On the hierarchy of basic needs, books are not quite as important as food, but close, according to Food Bank of South Jersey officials.
That's why the regional Food Bank is partnering with another local nonprofit, BookSmiles, to collect and distribute children's books to families in need. Now, when parents and children go to distribution events for food, they can walk away with a few titles, too.
The partnership started in February and is the first of its kind in the 36-year history of the Food Bank, according to Marie Alonso, the nonprofit's communications manager.
Since then, the Food Bank has collected more than 22,000 books to distribute through its network of more than 200 satellite pantries in the region, which include churches and other community organizations. The nonprofit has started the effort in Burlington and Camden counties but will soon expand to Gloucester and Salem as well, Alonso said.
Each month, the bank sends a truck to BookSmiles' Cherry Hill warehouse and Larry Abrams, BookSmiles' executive director, loads it up with between 6,000 and 10,000 books. Since the titles are going fast at food distribution events, the nonprofits are going to continue their partnership through 2021.
Abrams expects it to last beyond that, too.
"They need more," he said of the Food Bank. "We gave them books and they were gone in like a week."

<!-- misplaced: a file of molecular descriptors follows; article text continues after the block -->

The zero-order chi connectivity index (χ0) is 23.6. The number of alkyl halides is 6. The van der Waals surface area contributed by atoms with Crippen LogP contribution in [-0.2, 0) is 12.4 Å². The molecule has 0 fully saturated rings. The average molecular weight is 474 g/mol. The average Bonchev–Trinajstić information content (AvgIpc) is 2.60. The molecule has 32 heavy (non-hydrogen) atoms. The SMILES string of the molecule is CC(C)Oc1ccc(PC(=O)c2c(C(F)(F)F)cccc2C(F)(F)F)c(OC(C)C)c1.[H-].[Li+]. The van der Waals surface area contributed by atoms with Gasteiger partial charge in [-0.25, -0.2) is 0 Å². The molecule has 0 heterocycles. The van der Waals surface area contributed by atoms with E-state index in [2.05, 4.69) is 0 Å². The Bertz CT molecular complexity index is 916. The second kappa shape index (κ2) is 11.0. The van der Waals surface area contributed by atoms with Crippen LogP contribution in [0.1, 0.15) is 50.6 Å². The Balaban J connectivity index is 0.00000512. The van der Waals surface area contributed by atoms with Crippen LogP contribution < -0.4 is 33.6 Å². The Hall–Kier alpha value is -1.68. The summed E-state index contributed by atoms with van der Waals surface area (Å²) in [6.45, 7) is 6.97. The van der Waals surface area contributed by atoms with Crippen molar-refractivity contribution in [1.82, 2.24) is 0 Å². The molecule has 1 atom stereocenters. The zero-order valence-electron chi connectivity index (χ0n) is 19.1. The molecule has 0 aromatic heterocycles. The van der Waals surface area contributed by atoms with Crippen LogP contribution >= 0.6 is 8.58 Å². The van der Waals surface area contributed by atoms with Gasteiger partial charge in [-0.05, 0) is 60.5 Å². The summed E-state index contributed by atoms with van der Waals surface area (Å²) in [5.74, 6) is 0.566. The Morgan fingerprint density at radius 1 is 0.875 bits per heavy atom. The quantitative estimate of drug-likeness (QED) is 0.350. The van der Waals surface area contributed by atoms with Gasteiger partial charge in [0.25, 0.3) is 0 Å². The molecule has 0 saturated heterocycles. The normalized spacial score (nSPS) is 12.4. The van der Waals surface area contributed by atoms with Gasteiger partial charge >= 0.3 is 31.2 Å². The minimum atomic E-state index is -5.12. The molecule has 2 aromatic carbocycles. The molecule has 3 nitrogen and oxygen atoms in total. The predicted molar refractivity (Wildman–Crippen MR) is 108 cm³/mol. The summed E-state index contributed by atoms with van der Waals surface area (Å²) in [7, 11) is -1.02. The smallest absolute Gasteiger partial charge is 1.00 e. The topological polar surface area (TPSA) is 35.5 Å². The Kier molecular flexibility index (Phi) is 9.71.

Abrams' organization has a clear mission: give children books, especially children who may not have the resources to buy them or take them out of the library.
But during the coronavirus pandemic, this mission has been harder to fulfill. Fewer teachers were visiting the warehouse to collect libraries for their students, Abrams said.
However, Abrams knew that food distributions were happening all over the region, since more people faced food insecurity. So last summer, he decided to try and pair his books with food.
He joined food distribution events at Cherry Hill East High School and Cherry Hill West High School. He partnered with state Senator Troy Singleton to host several giveaways.
And finally, Abrams decided to go big, as he put it. The BookSmiles founder called the nonprofit with the infrastructure to distribute basic necessities all over the region.
Food Bank President Fred Wasiak loved the idea.
"Nonprofit helping nonprofit," Abrams said. "It was a win-win for everybody."
Especially the kids.
"Feeding the body is vital," Alonso said. "But feeding the spirit of a child is crucial."
Abrams' organization, around for almost two years, has distributed hundreds of thousands of books to teachers and children in the region. BookSmiles has a warehouse of between 25,000 and 35,000 titles at any given time.
It is ready to keep supplying the Food Bank with the basic need that is almost as important as food.
"If people need food, they probably need books," Abrams said.